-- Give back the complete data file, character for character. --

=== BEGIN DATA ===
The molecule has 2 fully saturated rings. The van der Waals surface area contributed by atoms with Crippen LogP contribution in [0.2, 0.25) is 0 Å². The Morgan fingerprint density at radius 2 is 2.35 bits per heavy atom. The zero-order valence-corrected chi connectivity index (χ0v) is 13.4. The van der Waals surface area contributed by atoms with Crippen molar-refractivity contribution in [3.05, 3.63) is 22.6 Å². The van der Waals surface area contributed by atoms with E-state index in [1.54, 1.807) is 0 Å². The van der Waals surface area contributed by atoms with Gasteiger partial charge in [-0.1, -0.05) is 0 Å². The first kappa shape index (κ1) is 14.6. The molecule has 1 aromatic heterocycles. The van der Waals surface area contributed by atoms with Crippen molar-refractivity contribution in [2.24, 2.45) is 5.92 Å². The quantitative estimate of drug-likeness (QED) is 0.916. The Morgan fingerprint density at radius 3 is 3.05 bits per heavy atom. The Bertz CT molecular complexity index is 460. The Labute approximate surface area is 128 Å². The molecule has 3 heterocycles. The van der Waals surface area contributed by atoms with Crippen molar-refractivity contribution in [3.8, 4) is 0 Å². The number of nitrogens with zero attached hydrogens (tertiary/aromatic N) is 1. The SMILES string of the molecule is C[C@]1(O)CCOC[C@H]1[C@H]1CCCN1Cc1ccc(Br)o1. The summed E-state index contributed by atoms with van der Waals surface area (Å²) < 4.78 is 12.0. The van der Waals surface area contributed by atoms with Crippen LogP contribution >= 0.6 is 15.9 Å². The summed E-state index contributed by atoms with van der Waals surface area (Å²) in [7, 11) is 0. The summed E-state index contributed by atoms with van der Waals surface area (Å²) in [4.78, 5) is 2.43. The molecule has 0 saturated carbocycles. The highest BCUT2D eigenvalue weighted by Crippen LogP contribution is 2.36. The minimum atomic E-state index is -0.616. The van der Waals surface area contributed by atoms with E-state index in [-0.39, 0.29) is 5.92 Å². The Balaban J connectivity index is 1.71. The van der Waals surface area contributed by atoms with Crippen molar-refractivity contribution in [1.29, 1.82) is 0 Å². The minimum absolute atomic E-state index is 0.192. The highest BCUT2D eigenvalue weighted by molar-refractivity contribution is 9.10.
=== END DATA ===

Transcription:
The molecule has 2 fully saturated rings. The van der Waals surface area contributed by atoms with Crippen LogP contribution in [0.2, 0.25) is 0 Å². The Morgan fingerprint density at radius 2 is 2.35 bits per heavy atom. The zero-order valence-corrected chi connectivity index (χ0v) is 13.4. The van der Waals surface area contributed by atoms with Crippen molar-refractivity contribution in [3.05, 3.63) is 22.6 Å². The van der Waals surface area contributed by atoms with E-state index in [1.54, 1.807) is 0 Å². The van der Waals surface area contributed by atoms with Gasteiger partial charge in [-0.1, -0.05) is 0 Å². The first kappa shape index (κ1) is 14.6. The molecule has 1 aromatic heterocycles. The van der Waals surface area contributed by atoms with Crippen molar-refractivity contribution in [2.24, 2.45) is 5.92 Å². The quantitative estimate of drug-likeness (QED) is 0.916. The Morgan fingerprint density at radius 3 is 3.05 bits per heavy atom. The Bertz CT molecular complexity index is 460. The Labute approximate surface area is 128 Å². The molecule has 3 heterocycles. The van der Waals surface area contributed by atoms with Crippen molar-refractivity contribution in [3.8, 4) is 0 Å². The number of nitrogens with zero attached hydrogens (tertiary/aromatic N) is 1. The SMILES string of the molecule is C[C@]1(O)CCOC[C@H]1[C@H]1CCCN1Cc1ccc(Br)o1. The summed E-state index contributed by atoms with van der Waals surface area (Å²) < 4.78 is 12.0. The van der Waals surface area contributed by atoms with Crippen LogP contribution >= 0.6 is 15.9 Å². The summed E-state index contributed by atoms with van der Waals surface area (Å²) in [7, 11) is 0. The summed E-state index contributed by atoms with van der Waals surface area (Å²) in [4.78, 5) is 2.43. The molecule has 0 saturated carbocycles. The highest BCUT2D eigenvalue weighted by Crippen LogP contribution is 2.36. The minimum atomic E-state index is -0.616. The van der Waals surface area contributed by atoms with E-state index in [-0.39, 0.29) is 5.92 Å². The Balaban J connectivity index is 1.71. The van der Waals surface area contributed by atoms with Crippen molar-refractivity contribution in [1.29, 1.82) is 0 Å². The minimum absolute atomic E-state index is 0.192. The highest BCUT2D eigenvalue weighted by molar-refractivity contribution is 9.10.